Big Bad Boss wants me to take over the pension newsletter.
He has the audacity to tell me it will be good experience. Personally, I don’t look for good experience in the office, because I don’t like to be disappointed. I am certainly not going to look for it in the context of pensions. Silly man.
Still, I can see why he might want a fresh pair of eyes on the newsletter. Smarmy Consulting has been preparing one for us for many years, and it has, frankly, fallen asleep on the job. You only have to pick up a copy and you will start rubbing your eyes and looking around for somewhere to snuggle down. Dull, that’s what it is. Extremely dull.
For a start, it shows the old company logo. Whoops, I must have forgotten to send the new one. No, come to think of it, Smarmy had the new logo on a pitch it made for some other work, but its pension people work in a fusty little side wing all on their own, and I don’t expect they get out much.
Apart from the logo, there are some dreadful out-dated graphics. Where did they get those? And as for the cheesy employee photos, I can tell you one thing: they are not photos of our real employees; they are all smiling, for a start, and they are attractive.
One thing I don’t see are any photos of the trustees. Surely, members would like to know who is taking care of their retirement? I fire off a quick email asking the trustees to send me a photo.
Big Bad Boss has asked me to make sure the defined benefit plan looks positive. Well, I don’t see how I can do that when the deficit is a number that frightens me, even though I am used to working with big sums. Worse, it is pretty much what it has been for the last few years, despite massive payments from the employer. I really don’t see how I can make such dire news into a pretty picture. That gives me an idea. I’ll put the numbers inside a nice graphic of a safe and perhaps no one will notice.
Investment returns have been lousy, and the chart shows a long lists of negatives. Even though we paid Smarmy a small fortune for advice, we were in property when we should have been in corporate bonds, and in corporate bonds when we should have been in property. The only positive return in the whole slide is the hedge fund. Not that I can say much about that. I have seen the hedging strategy, and it is impossible to explain to anyone without an actuarial qualification.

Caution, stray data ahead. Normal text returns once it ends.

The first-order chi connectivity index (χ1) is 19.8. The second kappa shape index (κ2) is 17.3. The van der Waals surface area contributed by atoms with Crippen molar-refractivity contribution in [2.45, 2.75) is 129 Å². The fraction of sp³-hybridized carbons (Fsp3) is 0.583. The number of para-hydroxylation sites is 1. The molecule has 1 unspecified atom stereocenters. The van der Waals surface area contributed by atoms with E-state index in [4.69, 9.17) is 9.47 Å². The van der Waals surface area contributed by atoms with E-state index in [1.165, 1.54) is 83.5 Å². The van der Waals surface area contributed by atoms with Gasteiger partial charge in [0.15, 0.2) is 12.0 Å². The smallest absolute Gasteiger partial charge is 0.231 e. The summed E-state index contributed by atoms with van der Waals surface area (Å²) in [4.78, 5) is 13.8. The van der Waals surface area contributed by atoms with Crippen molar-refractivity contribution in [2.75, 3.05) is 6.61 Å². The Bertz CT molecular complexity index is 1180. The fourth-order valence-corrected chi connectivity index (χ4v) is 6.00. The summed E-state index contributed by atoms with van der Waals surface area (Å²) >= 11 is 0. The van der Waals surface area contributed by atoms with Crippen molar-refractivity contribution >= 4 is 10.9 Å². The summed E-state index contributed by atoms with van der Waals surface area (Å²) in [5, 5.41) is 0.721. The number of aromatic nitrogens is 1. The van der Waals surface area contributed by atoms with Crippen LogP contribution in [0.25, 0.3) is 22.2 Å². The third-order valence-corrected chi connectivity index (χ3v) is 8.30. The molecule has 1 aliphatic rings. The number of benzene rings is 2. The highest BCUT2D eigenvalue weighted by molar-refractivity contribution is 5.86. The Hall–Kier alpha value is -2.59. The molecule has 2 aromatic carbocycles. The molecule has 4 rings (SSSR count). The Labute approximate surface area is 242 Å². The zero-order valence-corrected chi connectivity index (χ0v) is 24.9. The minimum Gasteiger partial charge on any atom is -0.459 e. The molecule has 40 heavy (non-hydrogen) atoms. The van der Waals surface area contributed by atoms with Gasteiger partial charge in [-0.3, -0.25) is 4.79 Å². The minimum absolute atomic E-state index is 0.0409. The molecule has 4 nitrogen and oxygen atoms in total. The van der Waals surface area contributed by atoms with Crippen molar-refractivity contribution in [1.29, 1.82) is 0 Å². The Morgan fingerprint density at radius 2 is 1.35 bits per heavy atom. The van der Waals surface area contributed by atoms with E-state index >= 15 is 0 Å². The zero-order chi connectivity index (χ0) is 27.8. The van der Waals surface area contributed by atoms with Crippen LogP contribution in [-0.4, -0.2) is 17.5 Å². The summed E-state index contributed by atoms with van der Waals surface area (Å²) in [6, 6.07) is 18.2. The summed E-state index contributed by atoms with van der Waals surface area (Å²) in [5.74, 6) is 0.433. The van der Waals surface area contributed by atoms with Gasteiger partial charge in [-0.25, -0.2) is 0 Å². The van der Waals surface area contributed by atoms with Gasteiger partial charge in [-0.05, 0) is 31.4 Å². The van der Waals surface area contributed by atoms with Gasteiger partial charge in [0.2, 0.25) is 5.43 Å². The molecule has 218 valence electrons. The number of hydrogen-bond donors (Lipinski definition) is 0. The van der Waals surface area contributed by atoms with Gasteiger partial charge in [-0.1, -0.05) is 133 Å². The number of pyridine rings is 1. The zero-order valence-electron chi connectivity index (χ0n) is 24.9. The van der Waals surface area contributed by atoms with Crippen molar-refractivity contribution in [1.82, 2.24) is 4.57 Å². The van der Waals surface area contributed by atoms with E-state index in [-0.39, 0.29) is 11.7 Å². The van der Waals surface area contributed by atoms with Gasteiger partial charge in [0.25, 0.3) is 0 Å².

We have also appointed a liability-driven investment manager, and those guys don’t come cheap. I have a description from Smarmy of what he will be doing, but I barely understand it myself. How on earth do I explain that one to a layman? I have to dumb it down to the point of saying he will manage the scheme’s liability-driven investment portfolio. Well that’s clear, then.
We have a section on the funding plan. Smarmy suggests that, despite the fact that we have not made any of the investment returns it led us to believe we would, we can still pay off the deficit in five years’ time as planned. I can write that down, but I still don’t get it. How can we be on track if nothing has happened as well as we planned?
Smarmy says that recent results, post-valuation, are much better. Having worked with it for the last few valuations, I know it always says that. You need a lot of smoke and mirrors to survive as an actuary.
Still, I will present a nice graph showing the funding level growing steadily over the next five years until we are 100% funded. I will show it, but I still don’t believe it. I am not convinced I will live to see the plan fully funded, and I am not that old.
Pension liberation scams
I think we should, once again, warn members about the pension liberation scams kicking around. The thought of transferring someone’s pension pot to a dodgy scheme is enough to keep the trustees awake at night. We can write about the procedure changes we have made to help prevent this happening. It also gives me the opportunity to add a funky burglar graphic to the newsletter.
Finally, we end the newsletter with a section on company news. This is meant to reassure members that the company is solvent and full of cash, so it can carry on making eye-watering contributions to fund the deficit, seemingly indefinitely.
Big Bad Boss provides a summary from the Higher Beings’ report, but I have to edit it carefully. There is far too much talk about restructuring and reorganisation. I leave in a few bits about refurbishing offices and buying a business in Poland. That is about the sum of the good news on offer. I feel like a spin doctor, creating political lies for the people. It’s a dirty job.
Finally, the photos have come in from the other trustees. One of the employee-nominated members, bless him, has sent a photo from the last century. He even had hair back then.
Most of the trustee photos look like mug shots from Crimewatch, and I wonder if it is such a good idea after all. Perhaps I can get our marketing folk to touch up the photos a bit. They could also help me choose new fonts and a livelier colour theme. Who says pension work is not creative?
Next time…Candid researches insurance pools.